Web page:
What are the advantages – and challenges – of running an experiment in the field rather than in a lab? We recently caught up with long-time SurveyCTO user Abbie Turiansky about her research, specifically the lab-in-the-field experiments she has run in Haiti. Abbie is a PhD candidate at UC Davis in the Agricultural and Resource Economics department, focusing on social behavior related to the provision and management of public goods and common-pool resources.
Tell us more about lab-in-the-field experiments and why you use them in your research.
In economics, behavioral experiments are used to learn about a wide range of behaviors and preferences by putting participants in a game-like setting in which they have to make decisions that mimic decisions they may have to make in the real world. A lab-in-the-field experiment is conducted in the field, with the population of interest, rather than in a laboratory on a university campus.
“The benefit of doing experiments in the field is that the population being studied likely behaves differently than college undergraduates, who usually participate in traditional lab experiments.”
My experiment in Haiti was a public goods game in which participants have to choose between dedicating resources to a private economic activity or to a public good that benefits everyone in their group, and my participants were farmers who share water and irrigation infrastructure. The benefit of doing experiments in the field is that the population being studied likely behaves differently than college undergraduates, who usually participate in traditional lab experiments. Of course, bringing the lab to the field has many challenges associated with any field work – challenging work conditions, study participants who may have low literacy/numeracy and little experience with games like those being presented.
How did you use SurveyCTO as part of your lab-in-the-field experiments in Haiti?
When you do these experiments, there are typically calculations involved: a public goods experiment pays out depending on how much the participants contributed to the public good. In a laboratory setting, this is done on computers: typically each participant is on a computer making their decisions and learning about their payouts. In field settings, these calculations often have to be done by hand: participants make their decisions and then enumerators gather the responses and do all the calculations. This is slow and prone to error. With SurveyCTO, I was able to have enumerators gather responses quickly, enter them into a survey form, and get the calculations back instantly. This made the experiments run quickly, and gave my my data instantly.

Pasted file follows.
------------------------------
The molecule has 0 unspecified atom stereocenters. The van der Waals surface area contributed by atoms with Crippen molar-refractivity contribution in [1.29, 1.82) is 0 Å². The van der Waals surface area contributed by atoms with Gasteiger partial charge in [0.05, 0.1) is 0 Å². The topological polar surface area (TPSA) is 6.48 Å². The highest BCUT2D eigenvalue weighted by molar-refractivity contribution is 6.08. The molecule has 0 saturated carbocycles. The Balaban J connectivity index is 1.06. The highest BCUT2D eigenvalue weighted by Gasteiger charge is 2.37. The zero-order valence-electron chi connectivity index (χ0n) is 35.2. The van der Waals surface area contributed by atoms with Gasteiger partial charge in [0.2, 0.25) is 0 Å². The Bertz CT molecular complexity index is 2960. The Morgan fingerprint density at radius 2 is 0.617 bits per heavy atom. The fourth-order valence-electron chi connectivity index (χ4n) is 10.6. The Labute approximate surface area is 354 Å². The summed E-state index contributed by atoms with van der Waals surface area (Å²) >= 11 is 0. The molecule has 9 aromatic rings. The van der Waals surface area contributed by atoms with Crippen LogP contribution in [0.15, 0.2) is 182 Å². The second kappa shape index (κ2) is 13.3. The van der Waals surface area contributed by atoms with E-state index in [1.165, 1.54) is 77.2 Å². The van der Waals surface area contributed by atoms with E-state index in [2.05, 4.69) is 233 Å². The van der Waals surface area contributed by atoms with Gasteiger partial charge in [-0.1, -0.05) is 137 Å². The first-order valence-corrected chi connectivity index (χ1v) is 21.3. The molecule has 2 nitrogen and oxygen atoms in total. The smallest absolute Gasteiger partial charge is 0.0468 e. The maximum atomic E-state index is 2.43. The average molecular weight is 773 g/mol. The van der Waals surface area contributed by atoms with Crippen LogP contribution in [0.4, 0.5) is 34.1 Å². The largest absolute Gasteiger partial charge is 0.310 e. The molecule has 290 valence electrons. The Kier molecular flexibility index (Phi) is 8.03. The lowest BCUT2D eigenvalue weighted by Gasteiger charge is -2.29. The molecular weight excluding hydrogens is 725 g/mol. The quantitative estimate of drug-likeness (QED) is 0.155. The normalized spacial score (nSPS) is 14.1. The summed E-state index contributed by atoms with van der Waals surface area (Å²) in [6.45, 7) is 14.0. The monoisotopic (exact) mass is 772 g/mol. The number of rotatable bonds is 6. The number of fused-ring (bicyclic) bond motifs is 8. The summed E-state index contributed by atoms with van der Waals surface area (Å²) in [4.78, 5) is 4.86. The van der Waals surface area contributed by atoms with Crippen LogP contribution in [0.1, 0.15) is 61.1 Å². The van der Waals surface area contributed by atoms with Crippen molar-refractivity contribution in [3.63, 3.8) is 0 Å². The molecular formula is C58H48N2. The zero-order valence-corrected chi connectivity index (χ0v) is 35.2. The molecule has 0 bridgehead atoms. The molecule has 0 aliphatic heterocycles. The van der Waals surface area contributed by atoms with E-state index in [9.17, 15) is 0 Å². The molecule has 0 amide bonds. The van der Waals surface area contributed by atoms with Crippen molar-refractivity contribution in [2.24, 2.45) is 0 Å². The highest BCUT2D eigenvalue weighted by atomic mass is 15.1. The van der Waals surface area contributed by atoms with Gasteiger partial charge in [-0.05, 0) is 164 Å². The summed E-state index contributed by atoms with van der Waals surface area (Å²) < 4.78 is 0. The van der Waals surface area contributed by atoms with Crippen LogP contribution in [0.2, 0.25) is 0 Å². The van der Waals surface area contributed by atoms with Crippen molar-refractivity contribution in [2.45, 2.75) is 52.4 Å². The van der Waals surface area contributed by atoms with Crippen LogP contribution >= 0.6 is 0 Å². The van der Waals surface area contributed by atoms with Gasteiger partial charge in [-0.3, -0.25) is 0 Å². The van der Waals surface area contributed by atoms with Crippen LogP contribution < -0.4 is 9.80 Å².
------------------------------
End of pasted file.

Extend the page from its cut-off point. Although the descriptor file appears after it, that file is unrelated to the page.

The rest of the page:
“…while there were many many challenges with this research project, I was glad that I didn’t have to worry about the data collection!”
I am now working on two papers. You can read the first paper – Collective action in games as in life: Experimental evidence from canal cleaning in Haiti – here. I am working on a draft of a second paper studying whether farmers played the games differently depending on whether they had been exposed to an agricultural technology that increased their reliance on a public good.
Is there anything else you’d like to share about your research or survey design in general? Any advice for others?
The only thing I’ll add is to think creatively about the survey forms. I started out thinking I’d have to have a separate tablet for each participant, the way you would in a traditional laboratory setting, but compiling the data across tablets and doing calculations in real time would have been very complicated. Having a survey form for each game rather than for each person, and having enumerators handle the tablets rather than the participants themselves, was far easier. And while there were many challenges with this research project, I was glad that I didn’t have to worry about the data collection!